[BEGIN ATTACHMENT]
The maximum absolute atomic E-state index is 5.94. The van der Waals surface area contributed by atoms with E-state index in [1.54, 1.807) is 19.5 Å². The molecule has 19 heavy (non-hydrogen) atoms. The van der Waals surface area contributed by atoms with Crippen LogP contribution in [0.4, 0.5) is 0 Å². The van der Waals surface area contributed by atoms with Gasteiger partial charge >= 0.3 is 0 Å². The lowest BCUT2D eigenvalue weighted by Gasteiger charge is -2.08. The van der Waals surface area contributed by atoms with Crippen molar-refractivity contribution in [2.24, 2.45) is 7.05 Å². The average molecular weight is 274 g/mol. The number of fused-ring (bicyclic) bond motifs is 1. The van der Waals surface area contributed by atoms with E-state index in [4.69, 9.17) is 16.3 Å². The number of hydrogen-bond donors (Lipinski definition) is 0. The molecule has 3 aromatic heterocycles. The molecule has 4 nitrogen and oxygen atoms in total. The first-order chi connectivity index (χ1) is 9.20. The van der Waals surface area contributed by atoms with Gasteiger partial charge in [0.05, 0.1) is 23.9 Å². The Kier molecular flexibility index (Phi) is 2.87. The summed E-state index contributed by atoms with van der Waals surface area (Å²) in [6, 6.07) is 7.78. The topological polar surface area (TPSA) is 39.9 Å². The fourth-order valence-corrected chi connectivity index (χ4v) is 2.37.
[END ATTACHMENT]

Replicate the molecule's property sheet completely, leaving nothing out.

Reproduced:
The maximum absolute atomic E-state index is 5.94. The van der Waals surface area contributed by atoms with E-state index in [1.54, 1.807) is 19.5 Å². The molecule has 19 heavy (non-hydrogen) atoms. The van der Waals surface area contributed by atoms with Crippen LogP contribution in [0.4, 0.5) is 0 Å². The van der Waals surface area contributed by atoms with Gasteiger partial charge >= 0.3 is 0 Å². The lowest BCUT2D eigenvalue weighted by Gasteiger charge is -2.08. The van der Waals surface area contributed by atoms with Crippen molar-refractivity contribution in [2.24, 2.45) is 7.05 Å². The average molecular weight is 274 g/mol. The number of fused-ring (bicyclic) bond motifs is 1. The van der Waals surface area contributed by atoms with E-state index in [4.69, 9.17) is 16.3 Å². The number of hydrogen-bond donors (Lipinski definition) is 0. The molecule has 3 aromatic heterocycles. The molecule has 4 nitrogen and oxygen atoms in total. The first-order chi connectivity index (χ1) is 9.20. The van der Waals surface area contributed by atoms with Gasteiger partial charge in [0.05, 0.1) is 23.9 Å². The Kier molecular flexibility index (Phi) is 2.87. The summed E-state index contributed by atoms with van der Waals surface area (Å²) in [6, 6.07) is 7.78. The topological polar surface area (TPSA) is 39.9 Å². The fourth-order valence-corrected chi connectivity index (χ4v) is 2.37.